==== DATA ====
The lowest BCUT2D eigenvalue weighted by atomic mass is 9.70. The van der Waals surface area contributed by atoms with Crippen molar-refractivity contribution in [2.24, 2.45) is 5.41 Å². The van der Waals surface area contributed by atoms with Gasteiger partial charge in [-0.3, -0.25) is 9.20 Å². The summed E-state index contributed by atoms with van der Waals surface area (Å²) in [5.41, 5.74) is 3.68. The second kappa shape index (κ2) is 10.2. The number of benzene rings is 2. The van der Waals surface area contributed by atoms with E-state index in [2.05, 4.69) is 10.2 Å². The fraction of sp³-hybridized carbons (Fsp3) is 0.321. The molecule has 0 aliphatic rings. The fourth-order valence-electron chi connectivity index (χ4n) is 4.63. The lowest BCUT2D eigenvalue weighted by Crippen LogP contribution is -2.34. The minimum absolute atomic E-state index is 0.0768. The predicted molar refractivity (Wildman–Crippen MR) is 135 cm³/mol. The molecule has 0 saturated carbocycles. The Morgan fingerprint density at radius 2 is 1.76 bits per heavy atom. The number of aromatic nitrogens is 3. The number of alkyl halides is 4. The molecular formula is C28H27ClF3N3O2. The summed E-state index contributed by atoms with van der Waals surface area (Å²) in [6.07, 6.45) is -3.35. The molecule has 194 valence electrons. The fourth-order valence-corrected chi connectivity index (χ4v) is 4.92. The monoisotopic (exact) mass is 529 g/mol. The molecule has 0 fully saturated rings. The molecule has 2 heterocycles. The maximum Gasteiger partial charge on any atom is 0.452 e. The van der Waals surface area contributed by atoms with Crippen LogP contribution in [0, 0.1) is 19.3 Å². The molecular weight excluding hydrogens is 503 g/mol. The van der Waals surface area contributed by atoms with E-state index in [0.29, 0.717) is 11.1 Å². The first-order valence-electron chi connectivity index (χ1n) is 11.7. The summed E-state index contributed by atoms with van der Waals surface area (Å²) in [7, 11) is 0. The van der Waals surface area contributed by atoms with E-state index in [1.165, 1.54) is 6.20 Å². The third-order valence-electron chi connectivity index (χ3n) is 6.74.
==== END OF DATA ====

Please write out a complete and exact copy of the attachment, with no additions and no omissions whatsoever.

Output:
The lowest BCUT2D eigenvalue weighted by atomic mass is 9.70. The van der Waals surface area contributed by atoms with Crippen molar-refractivity contribution in [2.24, 2.45) is 5.41 Å². The van der Waals surface area contributed by atoms with Gasteiger partial charge in [-0.3, -0.25) is 9.20 Å². The summed E-state index contributed by atoms with van der Waals surface area (Å²) in [5.41, 5.74) is 3.68. The second kappa shape index (κ2) is 10.2. The number of benzene rings is 2. The van der Waals surface area contributed by atoms with E-state index in [2.05, 4.69) is 10.2 Å². The fraction of sp³-hybridized carbons (Fsp3) is 0.321. The molecule has 0 aliphatic rings. The fourth-order valence-electron chi connectivity index (χ4n) is 4.63. The lowest BCUT2D eigenvalue weighted by Crippen LogP contribution is -2.34. The minimum absolute atomic E-state index is 0.0768. The predicted molar refractivity (Wildman–Crippen MR) is 135 cm³/mol. The molecule has 0 saturated carbocycles. The Morgan fingerprint density at radius 2 is 1.76 bits per heavy atom. The number of aromatic nitrogens is 3. The number of alkyl halides is 4. The molecular formula is C28H27ClF3N3O2. The summed E-state index contributed by atoms with van der Waals surface area (Å²) in [6.07, 6.45) is -3.35. The molecule has 194 valence electrons. The fourth-order valence-corrected chi connectivity index (χ4v) is 4.92. The monoisotopic (exact) mass is 529 g/mol. The molecule has 0 fully saturated rings. The molecule has 2 heterocycles. The maximum Gasteiger partial charge on any atom is 0.452 e. The van der Waals surface area contributed by atoms with Crippen LogP contribution in [0, 0.1) is 19.3 Å². The molecular weight excluding hydrogens is 503 g/mol. The van der Waals surface area contributed by atoms with E-state index in [0.29, 0.717) is 11.1 Å². The first-order valence-electron chi connectivity index (χ1n) is 11.7. The summed E-state index contributed by atoms with van der Waals surface area (Å²) in [7, 11) is 0. The van der Waals surface area contributed by atoms with E-state index in [1.165, 1.54) is 6.20 Å². The third-order valence-electron chi connectivity index (χ3n) is 6.74.